network-centric computing, mass-reproducible microprocessor, cluster computers
In the past decade there has been a dramatic shift from mainframe or ‘host−centric’ computing to a distributed ‘client−server’ approach. In the next few years this trend is likely to continue with further shifts towards ‘network−centric’ computing becoming apparent. All these trends were set in motion by the invention of the mass−reproducible microprocessor by Ted Hoff of Intel some twenty−odd years ago. The present generation of RISC microprocessors are now more than a match for mainframes in terms of cost and performance. The long−foreseen day when collections of RISC microprocessors assembled together as a parallel computer could out perform the vector supercomputers has finally arrived. Such high−performance parallel computers incorporate proprietary interconnection networks allowing low−latency, high bandwidth inter−processor communications. However, for certain types of applications such interconnect optimization is unnecessary and conventional LAN technology is sufficient. This has led to the realization that clusters of high−performance workstations can be realistically used for a variety of applications either to replace mainframes, vector supercomputers and parallel computers or to better manage already installed collections of workstations. Whilst it is clear that ‘cluster computers’ have limitations, many institutions and companies are exploring this option. Software to manage such clusters is at an early stage of development and this report reviews the current state−of−the−art. Cluster computing is a rapidly maturing technology that seems certain to play an important part in the ‘network−centric’ computing future.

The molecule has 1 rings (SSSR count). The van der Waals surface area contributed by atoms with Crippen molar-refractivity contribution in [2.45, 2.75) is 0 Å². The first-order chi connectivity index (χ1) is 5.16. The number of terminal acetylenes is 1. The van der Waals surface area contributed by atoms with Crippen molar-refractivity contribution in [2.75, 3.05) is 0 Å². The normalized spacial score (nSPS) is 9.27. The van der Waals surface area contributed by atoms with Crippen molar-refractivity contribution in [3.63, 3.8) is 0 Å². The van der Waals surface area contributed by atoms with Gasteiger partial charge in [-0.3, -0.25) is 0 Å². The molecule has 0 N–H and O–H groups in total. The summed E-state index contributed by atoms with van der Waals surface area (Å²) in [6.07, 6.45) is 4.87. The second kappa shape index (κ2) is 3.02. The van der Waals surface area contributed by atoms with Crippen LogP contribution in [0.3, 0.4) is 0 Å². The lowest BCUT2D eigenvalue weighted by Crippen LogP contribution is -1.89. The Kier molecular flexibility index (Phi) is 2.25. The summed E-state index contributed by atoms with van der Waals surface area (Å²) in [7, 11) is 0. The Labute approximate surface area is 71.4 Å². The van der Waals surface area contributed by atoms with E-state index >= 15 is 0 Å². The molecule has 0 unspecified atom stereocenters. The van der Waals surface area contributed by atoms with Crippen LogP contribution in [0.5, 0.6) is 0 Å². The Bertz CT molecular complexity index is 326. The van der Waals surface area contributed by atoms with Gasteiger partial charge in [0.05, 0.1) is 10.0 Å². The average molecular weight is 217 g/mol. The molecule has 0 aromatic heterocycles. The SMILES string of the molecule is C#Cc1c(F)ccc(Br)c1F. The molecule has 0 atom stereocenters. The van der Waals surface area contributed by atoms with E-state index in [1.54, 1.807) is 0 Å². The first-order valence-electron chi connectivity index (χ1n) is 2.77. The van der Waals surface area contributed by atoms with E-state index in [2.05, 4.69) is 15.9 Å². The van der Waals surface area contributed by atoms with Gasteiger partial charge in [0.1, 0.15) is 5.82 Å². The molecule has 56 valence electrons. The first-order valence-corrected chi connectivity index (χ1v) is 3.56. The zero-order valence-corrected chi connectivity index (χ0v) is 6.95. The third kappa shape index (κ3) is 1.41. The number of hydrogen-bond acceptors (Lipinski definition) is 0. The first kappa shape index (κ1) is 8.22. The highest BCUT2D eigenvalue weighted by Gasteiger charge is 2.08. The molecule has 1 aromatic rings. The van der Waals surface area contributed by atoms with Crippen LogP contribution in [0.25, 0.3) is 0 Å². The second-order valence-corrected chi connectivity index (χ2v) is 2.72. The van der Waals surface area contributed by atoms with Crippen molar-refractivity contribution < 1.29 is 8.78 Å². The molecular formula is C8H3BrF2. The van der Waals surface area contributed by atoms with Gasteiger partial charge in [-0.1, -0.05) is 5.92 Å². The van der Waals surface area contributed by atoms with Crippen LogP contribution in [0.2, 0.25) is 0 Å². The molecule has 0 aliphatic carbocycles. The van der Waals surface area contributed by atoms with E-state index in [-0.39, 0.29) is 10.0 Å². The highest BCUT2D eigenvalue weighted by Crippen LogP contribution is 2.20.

Baker, Mark; Fox, Geoffrey C.; and Yau, Hon W., "Cluster Computing Review" (1995). Northeast Parallel Architecture Center. Paper 33.